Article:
In Appreciation of Our Elders
"Let the elders that rule well be counted worthy of double honor..." (1 Timothy 5:17). All too often we are inclined to think of the work of our elders as that of managing the money and of exercising oversight in matters of doctrine. These matters are extremely important. But oversight of the Lord's flock (1 Peter 5:2) includes much more than this. And since much of the labor of our elders is unseen except to those directly involved, it is seldom fully appreciated.
Much indeed has been written by very knowledgeable brethren about the responsibilities and work of our elders. But let us look at it from another perspective. Let us look at it from the perspective of one who has been the recipient of their love and oversight.
Following my baptism into Christ four years ago, I was closely questioned by our elders. This was done in privacy, and it was done in love. I was the widow of a denominational minister. Neither the elders nor the congregation had known me. The elders were exercising their God-given authority to see that no false doctrine be spread among the flock. This could not have been an easy task for them. I was a new babe in Christ. They had no way of knowing that I already believed in and respected their authority. Suppose I had resented their questions? Would I have drifted away from the true faith and been lost? Yet suppose I had come into the fold and then began spreading false doctrine? Would others have been lost? Think about it!
About a year ago a driver under the influence of alcohol hit the back of my motor scooter and I was thrown to the pavement. Besides suffering head and chest injuries and numerous broken bones, my spinal cord was severed, leaving me permanently paralyzed. The local hospital called our minister. Knowing I had no family, he called our elders. Within minutes three of our five elders were at the hospital. Of the other two, one was in a meeting and the other was out of town. They took care of all the details that ordinarily a family member would have had to handle.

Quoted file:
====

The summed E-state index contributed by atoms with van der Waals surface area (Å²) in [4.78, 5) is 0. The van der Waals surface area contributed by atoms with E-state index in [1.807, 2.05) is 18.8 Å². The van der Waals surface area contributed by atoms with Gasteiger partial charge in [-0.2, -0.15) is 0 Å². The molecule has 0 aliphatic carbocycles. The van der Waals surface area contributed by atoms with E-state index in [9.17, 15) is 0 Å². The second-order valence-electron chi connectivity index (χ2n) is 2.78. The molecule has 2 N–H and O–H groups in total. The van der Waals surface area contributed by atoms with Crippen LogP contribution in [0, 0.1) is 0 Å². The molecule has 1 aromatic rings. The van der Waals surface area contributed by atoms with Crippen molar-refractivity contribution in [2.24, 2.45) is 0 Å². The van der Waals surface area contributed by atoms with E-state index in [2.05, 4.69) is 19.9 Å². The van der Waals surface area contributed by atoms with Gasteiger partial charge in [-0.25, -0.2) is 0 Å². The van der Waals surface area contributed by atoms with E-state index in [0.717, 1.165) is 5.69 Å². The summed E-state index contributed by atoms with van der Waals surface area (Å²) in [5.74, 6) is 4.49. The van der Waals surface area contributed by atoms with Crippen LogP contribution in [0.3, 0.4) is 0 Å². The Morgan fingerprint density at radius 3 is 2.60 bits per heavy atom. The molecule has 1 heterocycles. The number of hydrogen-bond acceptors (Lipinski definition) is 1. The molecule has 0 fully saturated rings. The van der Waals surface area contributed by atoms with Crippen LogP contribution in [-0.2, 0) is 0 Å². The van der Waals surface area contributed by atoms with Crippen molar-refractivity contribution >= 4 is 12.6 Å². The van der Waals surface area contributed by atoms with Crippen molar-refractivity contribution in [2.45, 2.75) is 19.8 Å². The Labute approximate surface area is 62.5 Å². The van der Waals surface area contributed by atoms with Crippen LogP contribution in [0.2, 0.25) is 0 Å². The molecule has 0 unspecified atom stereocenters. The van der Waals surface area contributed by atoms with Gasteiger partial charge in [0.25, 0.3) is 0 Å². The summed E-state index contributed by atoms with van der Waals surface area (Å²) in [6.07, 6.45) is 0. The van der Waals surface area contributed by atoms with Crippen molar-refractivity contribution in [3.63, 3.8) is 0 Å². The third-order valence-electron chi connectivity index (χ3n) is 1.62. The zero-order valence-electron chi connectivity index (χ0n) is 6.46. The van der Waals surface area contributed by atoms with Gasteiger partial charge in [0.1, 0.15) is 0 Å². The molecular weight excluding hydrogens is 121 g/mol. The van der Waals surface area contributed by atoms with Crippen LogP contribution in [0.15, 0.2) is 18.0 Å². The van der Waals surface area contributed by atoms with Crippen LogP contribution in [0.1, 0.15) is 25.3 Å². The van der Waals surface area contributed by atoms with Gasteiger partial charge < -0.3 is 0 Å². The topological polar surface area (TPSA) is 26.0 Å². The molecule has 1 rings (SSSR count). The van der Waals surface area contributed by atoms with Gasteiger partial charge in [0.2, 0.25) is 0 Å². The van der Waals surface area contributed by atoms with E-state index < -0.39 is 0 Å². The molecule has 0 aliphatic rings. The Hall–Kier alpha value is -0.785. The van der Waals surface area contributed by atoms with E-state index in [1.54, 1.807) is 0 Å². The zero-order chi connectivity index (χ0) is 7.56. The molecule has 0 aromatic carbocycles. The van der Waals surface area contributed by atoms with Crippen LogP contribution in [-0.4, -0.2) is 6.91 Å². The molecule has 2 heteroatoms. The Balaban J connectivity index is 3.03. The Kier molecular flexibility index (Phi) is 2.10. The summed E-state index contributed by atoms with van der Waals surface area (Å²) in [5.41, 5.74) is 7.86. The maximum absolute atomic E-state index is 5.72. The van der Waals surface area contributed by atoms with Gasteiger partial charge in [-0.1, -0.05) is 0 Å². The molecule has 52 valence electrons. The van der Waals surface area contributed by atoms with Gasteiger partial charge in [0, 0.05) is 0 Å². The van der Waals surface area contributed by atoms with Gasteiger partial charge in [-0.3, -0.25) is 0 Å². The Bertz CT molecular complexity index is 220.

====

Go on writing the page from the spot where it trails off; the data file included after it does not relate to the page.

Following my admission to a major hospital, one of the elders who is retired was selected to look out for my welfare. At the suggestion of the elders, I granted him power of attorney so that he could handle my personal affairs and also the mountain of paperwork involved in a major hospitalization of long duration. Since neither the driver nor I had adequate insurance, state and federal assistance was necessary. If one of your immediate family were in that situation, would you know what to do or where to go? Would YOU willingly take on that responsibility for another member of our Lord's family? They did!
Have you ever agonized over placing a family member in a nursing home, wondering what type of facility would be best for that person? Our elders accepted that responsibility for me. The easier way would have been to place me in a facility close to home and to have visited me occasionally. But they did not settle for the easy way. They examined all the options and selected that which seemed to best fit my needs, even though it was forty-five miles from home.
Since they were wise enough to select one with an outstanding physical therapy department, I now look forward to returning to independent living. Yet even the decisions regarding that return have not been easy ones for our elders. How do you tell someone who has their heart set on returning to their hometown that it is not yet in their best interest? How would you handle their heartbreak? Would you know what to do or what to say? Neither did they. Yet they handled the situation with love, understanding and patience.
But as important and difficult as looking after my physical well-being was, they had an even more important and difficult task to handle. They had to watch for my soul! Suppose I had become bitter and turned away from God? Or suppose I had become so depressed that I would not respond to therapy? Had I done so, would I have missed the mark that God had set for me? Would I have been lost? Think about it!
Our elders are selected according to Scriptural standards. Those standards are high. But our elders are only human. They have only human knowledge. They do make mistakes. Many times they do not know what to do. Yet on their shoulders rests the heaviest responsibility in this world -- the oversight of the flock of God. And possibly most of that oversight is not known except to those directly involved. Let us do as the Scriptures teach us and count our elders who rule well the flock of God worthy of double honor. TELL your elders that you love them! TEll THEM that you appreciate their labor!
Sandra F. Cobble
Published in The Old Paths Archive